Citizens left out of plans for EU reform
There are increasing signs of indifference at the top of the EU over democratic procedures
THE CASE being taken by Thomas Pringle TD on the fiscal treaty and the European Stability Mechanism (ESM) could have very considerable significance not just here but throughout the European Union.
If successful here, first in the High Court in June and in the Supreme Court probably in the autumn, the fiscal treaty and the ESM could, if a decision were upheld in the European Court of Justice, be found to be illegal throughout the EU, and the new edifice could collapse.
As I understand the case, it is founded in part on the unanimous decision by the European Council (involving the heads of government) on December 17th, 2010, under what is known as a “simplified revision procedure”. This was to add to article 136 of the Treaty on the Functioning of the European Union (the original Treaty of Rome of 1957, with later additions) the following provision: “The Member States whose currency is the euro may establish a stability mechanism to be activated if indispensable to safeguard the stability of the euro area as a whole.”
This is to be the basis on which the new European Stability Mechanism fund is to be established, in place of the legally suspect European Financial Stability Facility (EFSF) and the European Financial Stabilisation Mechanism (EFSM), the agencies – along with the International Monetary Fund – that bailed out Greece, Ireland and Portugal.
This seemingly harmless amendment represents a very significant U-turn on the part of the EU on the very nature of the union itself, because embedded in previous treaties is a total ban on bailouts, subject to very rare exceptions.
Article 125 of the Treaty on the Functioning of the European Union states: “The Union shall not be liable for or assume the commitments of central governments, regional, local or other public authorities, other bodies governed by public law, or public undertakings of any Member State . . . A Member State shall not be liable or assume the commitments of central governments, regional, local or other public authorities, other bodies governed by public law, or public undertakings of another Member State.”
The exceptions are contained in article 122.2, which states when a member state is in difficulties caused by natural disasters or exceptional circumstances beyond its control, the European Council may grant financial assistance.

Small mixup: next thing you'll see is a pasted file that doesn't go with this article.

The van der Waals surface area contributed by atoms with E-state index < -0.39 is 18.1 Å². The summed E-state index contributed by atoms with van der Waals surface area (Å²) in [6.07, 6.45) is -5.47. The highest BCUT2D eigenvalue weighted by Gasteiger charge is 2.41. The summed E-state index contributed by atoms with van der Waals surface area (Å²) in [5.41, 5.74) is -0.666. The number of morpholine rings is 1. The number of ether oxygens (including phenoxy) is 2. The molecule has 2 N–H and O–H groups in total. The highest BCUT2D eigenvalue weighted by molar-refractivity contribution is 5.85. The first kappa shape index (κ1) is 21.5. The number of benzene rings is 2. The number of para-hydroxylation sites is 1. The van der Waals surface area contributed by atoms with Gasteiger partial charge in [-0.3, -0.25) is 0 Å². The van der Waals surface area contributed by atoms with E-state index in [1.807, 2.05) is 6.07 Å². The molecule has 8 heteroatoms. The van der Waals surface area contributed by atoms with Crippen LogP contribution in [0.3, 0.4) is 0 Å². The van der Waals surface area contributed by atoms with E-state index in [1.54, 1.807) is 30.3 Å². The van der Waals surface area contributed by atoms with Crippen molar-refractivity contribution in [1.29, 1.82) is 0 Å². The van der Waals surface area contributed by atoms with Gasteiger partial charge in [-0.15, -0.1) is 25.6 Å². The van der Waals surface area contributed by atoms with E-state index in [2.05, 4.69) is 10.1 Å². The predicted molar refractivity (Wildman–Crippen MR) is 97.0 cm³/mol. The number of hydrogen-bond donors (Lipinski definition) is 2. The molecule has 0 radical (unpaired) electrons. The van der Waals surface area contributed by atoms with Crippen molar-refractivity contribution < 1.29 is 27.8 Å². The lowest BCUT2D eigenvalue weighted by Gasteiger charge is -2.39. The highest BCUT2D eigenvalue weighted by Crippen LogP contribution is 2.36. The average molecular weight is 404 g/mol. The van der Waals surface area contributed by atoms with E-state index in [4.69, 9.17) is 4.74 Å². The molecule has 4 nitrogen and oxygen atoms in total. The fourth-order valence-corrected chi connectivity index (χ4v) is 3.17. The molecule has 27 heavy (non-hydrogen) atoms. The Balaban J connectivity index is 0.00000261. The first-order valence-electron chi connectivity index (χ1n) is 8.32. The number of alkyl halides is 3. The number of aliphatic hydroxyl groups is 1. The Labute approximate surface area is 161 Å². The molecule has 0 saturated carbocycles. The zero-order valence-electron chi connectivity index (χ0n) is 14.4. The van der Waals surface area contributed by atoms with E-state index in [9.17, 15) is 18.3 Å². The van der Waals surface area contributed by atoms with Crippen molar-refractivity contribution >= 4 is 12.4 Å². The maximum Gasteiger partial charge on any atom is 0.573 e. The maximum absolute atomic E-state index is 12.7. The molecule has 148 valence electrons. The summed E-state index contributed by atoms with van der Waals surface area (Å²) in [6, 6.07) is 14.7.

It is obvious from the tenor of the relevant articles that bailouts by the union itself or member states were not to be tolerated, except in very unusual conditions.
There is a second significance to this very crucial amendment to the treaties. Article 3 on the Treaty on the Functioning of the European Union states quite categorically: “The Union shall have exclusive competence in the following areas: ‘Monetary policy for Member States whose currency is the Euro’.” This December 2010 proposed amendment to the treaties will permit other agencies to have competence in the area of monetary policy.
Both these changes represented a major change to the nature of the EU, and the question arises should such fundamental changes have been done through the “simplified” or through the “ordinary” procedure, which would have involved a convention composed of representatives of national parliaments, members of the European Parliament and of the European Commission, and heads of government. This would have been followed by a conference of representatives of the governments of member states.
The simplified procedure is not permitted where the proposed amendment is to increase the competence of the EU, but it is by no means clear the “ordinary” procedure involving an extensive consultative process can be dispensed with, even where issues of an extension of competences does not arise.
It isn’t that there was any urgency about this change, for this happened well over a year ago and the establishment of the ESM is not to happen, officially, until the beginning of 2013. The haste suggests an endemic indifference among the movers and shakers of the EU towards democratic procedures which they find tiresome.
An argument has been advanced by Gavin Barrett of the UCD law faculty that the amendment to article 136 was not necessary for the establishment of the ESM.
While I respect his expertise in this area, it seems difficult to see how an extension of competence in the area of monetary policy to agencies outside the ambit of the EU, such as envisaged in the ESM treaty and in the fiscal treaty, could be permitted, given article 3.
Oddly, it seems that while the amendment to article 136 requires the approval of member states in accordance with their constitutional requirements, it might be the case that there is no need for a referendum here and, more than that, no need for even a Dáil vote on the issue. This is because the proposed amendment does not amount to any further transfer of power from Ireland to the EU (this seems to be the test set down by our Supreme Court on whether a referendum is required). Article 29 of our own Constitution requires international agreements merely to be “laid before” the Dáil – approval of the Dáil is required only when there is a charge on the exchequer.
It seems fundamental change is planned for the EU’s structure by bypassing procedures suitable for such change and, of course, without any involvement on the part of us, the people, here or elsewhere in Europe.